Featured Research

from universities, journals, and other organizations

Lab-grown, virus-free stem cells repair retinal tissue in mice

Date:
January 23, 2014
Source:
Johns Hopkins Medicine
Summary:
Investigators have developed human induced-pluripotent stem cells (iPSCs) capable of repairing damaged retinal vascular tissue in mice. The stem cells, derived from human umbilical cord-blood and coaxed into an embryonic-like state, were grown without the conventional use of viruses, which can mutate genes and initiate cancers, according to the scientists. Their safer method of growing the cells paves the way for a stem cell bank of cord-blood derived iPSCs to advance regenerative medicine research.

Retinal vessel being repaired. The white arrow shows iPSC-derived vascular stem cells incorporating into a damaged retinal blood vessel and repairing it.
Credit: Imran Bhutto, Johns Hopkins Wilmer Eye Institute

Investigators at Johns Hopkins report they have developed human induced-pluripotent stem cells (iPSCs) capable of repairing damaged retinal vascular tissue in mice. The stem cells, derived from human umbilical cord-blood and coaxed into an embryonic-like state, were grown without the conventional use of viruses, which can mutate genes and initiate cancers, according to the scientists. Their safer method of growing the cells has drawn increased support among scientists, they say, and paves the way for a stem cell bank of cord-blood derived iPSCs to advance regenerative medicine research.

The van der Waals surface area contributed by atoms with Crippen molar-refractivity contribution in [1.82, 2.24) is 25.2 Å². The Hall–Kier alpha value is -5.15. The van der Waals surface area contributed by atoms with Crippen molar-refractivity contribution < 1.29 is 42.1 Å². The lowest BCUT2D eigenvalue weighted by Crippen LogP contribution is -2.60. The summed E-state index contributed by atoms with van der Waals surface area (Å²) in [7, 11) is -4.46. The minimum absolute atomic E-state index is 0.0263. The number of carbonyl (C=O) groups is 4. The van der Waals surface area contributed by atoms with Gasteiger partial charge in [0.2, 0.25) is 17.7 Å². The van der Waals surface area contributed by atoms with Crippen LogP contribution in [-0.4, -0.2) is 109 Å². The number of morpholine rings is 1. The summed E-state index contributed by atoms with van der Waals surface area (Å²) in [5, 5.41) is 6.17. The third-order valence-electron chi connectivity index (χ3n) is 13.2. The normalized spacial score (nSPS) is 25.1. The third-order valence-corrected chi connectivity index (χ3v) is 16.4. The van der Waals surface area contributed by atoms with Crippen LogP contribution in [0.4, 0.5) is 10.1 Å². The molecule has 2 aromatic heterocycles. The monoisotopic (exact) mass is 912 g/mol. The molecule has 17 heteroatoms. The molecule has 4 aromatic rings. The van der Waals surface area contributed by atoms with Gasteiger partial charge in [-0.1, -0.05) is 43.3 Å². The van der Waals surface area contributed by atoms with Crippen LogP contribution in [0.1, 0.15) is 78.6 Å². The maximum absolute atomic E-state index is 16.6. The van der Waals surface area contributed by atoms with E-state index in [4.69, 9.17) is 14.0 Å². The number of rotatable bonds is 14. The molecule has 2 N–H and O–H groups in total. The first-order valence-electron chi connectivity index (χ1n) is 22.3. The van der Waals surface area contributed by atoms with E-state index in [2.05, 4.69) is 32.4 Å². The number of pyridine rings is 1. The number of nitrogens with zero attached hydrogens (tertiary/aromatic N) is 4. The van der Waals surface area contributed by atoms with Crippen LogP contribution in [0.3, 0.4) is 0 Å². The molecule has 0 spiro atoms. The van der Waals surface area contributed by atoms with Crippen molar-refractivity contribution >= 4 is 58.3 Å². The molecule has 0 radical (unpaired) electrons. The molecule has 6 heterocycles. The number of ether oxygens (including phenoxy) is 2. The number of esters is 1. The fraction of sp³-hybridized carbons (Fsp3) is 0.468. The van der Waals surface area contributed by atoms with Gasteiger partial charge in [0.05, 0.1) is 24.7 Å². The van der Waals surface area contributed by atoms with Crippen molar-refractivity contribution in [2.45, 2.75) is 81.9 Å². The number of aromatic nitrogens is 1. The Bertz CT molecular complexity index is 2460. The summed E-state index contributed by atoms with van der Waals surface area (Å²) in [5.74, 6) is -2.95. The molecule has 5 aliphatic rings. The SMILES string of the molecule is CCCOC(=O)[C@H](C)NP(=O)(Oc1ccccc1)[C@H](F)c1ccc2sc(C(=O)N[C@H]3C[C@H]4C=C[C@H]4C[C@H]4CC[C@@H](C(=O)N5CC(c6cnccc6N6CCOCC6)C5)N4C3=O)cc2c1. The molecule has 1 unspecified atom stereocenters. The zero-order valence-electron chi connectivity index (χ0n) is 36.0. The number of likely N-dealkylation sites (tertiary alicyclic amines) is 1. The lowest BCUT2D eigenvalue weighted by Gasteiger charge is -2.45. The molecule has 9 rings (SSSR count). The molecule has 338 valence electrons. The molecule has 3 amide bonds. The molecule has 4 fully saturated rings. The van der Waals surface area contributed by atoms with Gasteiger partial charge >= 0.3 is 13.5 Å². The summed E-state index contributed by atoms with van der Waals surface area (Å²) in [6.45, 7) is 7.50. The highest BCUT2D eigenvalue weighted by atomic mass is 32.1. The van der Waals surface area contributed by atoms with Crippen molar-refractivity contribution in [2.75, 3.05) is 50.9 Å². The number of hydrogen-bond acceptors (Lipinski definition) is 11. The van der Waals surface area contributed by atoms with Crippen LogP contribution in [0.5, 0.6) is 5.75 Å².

Related Articles


In a report published Jan. 20 in the journal Circulation, stem cell biologist Elias Zambidis, M.D., Ph.D., and his colleagues describe laboratory experiments with these non-viral, human retinal iPSCs, created using the virus-free method Zambidis first reported in 2011.

"We began with stem cells taken from cord-blood, which have fewer acquired mutations and little, if any, epigenetic memory, which cells accumulate as time goes on," says Zambidis, associate professor of oncology and pediatrics at the Johns Hopkins Institute for Cell Engineering and the Kimmel Cancer Center. The scientists converted these cells to a status last experienced when they were part of six-day-old embryos.

Instead of using viruses to deliver a gene package to the cells to turn on processes that convert the cells back to stem cell states, Zambidis and his team used plasmids, rings of DNA that replicate briefly inside cells and then degrade.

Next, the scientists identified high-quality, multipotent, vascular stem cells generated from these iPSC that can make a type of blood vessel-rich tissue necessary for repairing retinal and other human material. They identified these cells by looking for cell surface proteins called CD31 and CD146. Zambidis says that they were able to create twice as many well-functioning vascular stem cells as compared with iPSCs made with other methods, and, "more importantly these cells engrafted and integrated into functioning blood vessels in damaged mouse retina."